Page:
The White House released the outline of President Trump’s first budget, dubbed a “skinny budget.” Here are some basics you should know. A more detailed analysis can be found here.
This is just an outline. A more detailed budget will be released later in the year. New presidents in the past have also released preliminary outlines before the actual budget, though this one is more bare bones than previous presidents have put forth. This proposal involves just a small portion of the overall budget and only covers fiscal year 2018, which begins on October 1 of this year, along with some adjustments for the current year. Traditional budgets cover all spending and revenue and include numbers for 10 years.
What spending is cut?
The budget reduces spending for most government agencies outside of defense. The Environmental Protection Agency (EPA) would see a 31% reduction in funding while the budget would also cut the State Department (29%), Labor Department (21%), Department of Agriculture (21%), Department of Health and Human Services (18%), Commerce Department (16%), and the Education Department (14%). Additionally, the budget calls for eliminating 19 smaller agencies. This includes the Corporation for Public Broadcasting, which supports the Public Broadcasting System (PBS), and the National Endowment for the Arts. Other agencies and departments are on the block for significant cuts.
What spending is increased?
Security is the big winner in this budget. The Defense Department is set for a 9% increase relative to current levels. The Department of Homeland Security sees a 7% rise and the Department of Veterans Affairs gets a 6% budget bump. New funding is also proposed to begin construction of the border wall and for school vouchers. The new spending will be offset by the cuts noted above.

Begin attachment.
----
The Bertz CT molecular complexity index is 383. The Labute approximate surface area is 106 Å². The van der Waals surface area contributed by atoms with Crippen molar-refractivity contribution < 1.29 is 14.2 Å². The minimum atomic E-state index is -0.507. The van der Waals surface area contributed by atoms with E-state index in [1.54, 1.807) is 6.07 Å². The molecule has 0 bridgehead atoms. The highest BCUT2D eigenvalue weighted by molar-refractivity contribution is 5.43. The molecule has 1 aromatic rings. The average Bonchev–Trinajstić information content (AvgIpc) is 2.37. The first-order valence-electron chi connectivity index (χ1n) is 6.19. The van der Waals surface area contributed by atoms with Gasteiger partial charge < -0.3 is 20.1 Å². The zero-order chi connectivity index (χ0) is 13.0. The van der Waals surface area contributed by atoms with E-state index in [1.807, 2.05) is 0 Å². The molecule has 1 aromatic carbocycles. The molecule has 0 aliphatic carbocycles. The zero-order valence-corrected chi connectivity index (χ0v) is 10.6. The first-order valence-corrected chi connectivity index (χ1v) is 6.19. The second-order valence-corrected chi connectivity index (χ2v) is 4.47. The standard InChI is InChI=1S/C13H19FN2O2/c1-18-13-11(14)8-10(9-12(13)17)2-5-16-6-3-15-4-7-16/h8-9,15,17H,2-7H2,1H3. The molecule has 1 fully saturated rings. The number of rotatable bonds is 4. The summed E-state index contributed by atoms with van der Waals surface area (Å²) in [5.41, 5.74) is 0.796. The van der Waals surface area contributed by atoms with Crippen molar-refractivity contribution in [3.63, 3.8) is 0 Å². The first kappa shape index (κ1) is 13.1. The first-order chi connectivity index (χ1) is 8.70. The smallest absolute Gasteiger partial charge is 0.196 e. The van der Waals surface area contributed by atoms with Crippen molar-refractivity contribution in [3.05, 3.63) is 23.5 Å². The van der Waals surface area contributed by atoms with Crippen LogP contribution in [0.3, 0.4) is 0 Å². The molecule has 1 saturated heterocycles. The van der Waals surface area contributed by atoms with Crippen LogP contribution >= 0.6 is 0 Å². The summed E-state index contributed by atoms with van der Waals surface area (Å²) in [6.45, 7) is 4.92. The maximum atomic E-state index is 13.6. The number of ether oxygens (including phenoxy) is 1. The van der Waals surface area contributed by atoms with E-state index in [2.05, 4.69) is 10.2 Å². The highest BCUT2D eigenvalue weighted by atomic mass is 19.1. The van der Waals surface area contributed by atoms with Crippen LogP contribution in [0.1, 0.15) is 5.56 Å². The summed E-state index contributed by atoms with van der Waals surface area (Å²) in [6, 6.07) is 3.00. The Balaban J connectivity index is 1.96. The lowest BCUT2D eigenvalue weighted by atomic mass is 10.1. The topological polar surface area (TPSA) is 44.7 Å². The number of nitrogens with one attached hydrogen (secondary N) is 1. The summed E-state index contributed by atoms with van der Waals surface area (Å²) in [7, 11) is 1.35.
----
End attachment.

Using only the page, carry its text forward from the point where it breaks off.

How much of government spending is covered in this budget?
This budget only covers discretionary spending, which is a small and declining portion of the federal budget, currently about 30% of government spending. Discretionary spending is the part of the budget determined by Congress on an annual basis. Most of the spending reduction in recent years has come from this part of the budget. Learn more about the federal budget and spending.
What is left out of this budget?
There is nothing regarding the revenue side of the equation in this budget. In addition, the largest and fastest growing parts of the budget are left untouched. This includes Social Security, Medicare, Medicaid, and interest on the debt, which are essentially on autopilot since they do not require annual approval. This spending currently represents 70% of government spending and will account for 90% of the growth in spending over the next decade. Social Security and Medicare also face financial problems because their trust funds will be depleted down the road, which will result in benefit cuts for all recipients if nothing changes. This budget does nothing to address that issue. See more on Social Security’s trust fund solvency challenge.
Does the skinny budget bloat the national debt?
It is difficult to tell what this budget does to the national debt because there is so little information. The introductory message from Office of Management and Budget Director Mick Mulvaney says, “This 2018 Budget Blueprint will not add to the deficit.” It also says, “Our $20 trillion national debt is a crisis, not just for the Nation, but for every citizen.” But the budget has no specific policies to address the debt at this point. See five ways to start fixing the debt.
It is a good sign that this budget pays for the increased security spending with cuts elsewhere. However, $15 billion of the new spending recommended for the current year is not paid for and will be added to the debt. All new initiatives should be paid for with spending cuts or revenue increases. And unless the autopilot spending that will drive the most of the growth of the debt is addressed, little progress will be made to fix the debt. The debt is already historically high and will rise to unsustainable levels if action isn’t taken. See the state of the debt.
What happens next?
This is just an outline of a proposal. None of it is binding. Hopefully, the more detailed version of the budget that we expect later this year will address revenues, autopilot spending, and the debt. This outline and the more detailed budget request will help inform what happens in Congress, where the final say will be on the budget. See more on how the government spending process should work.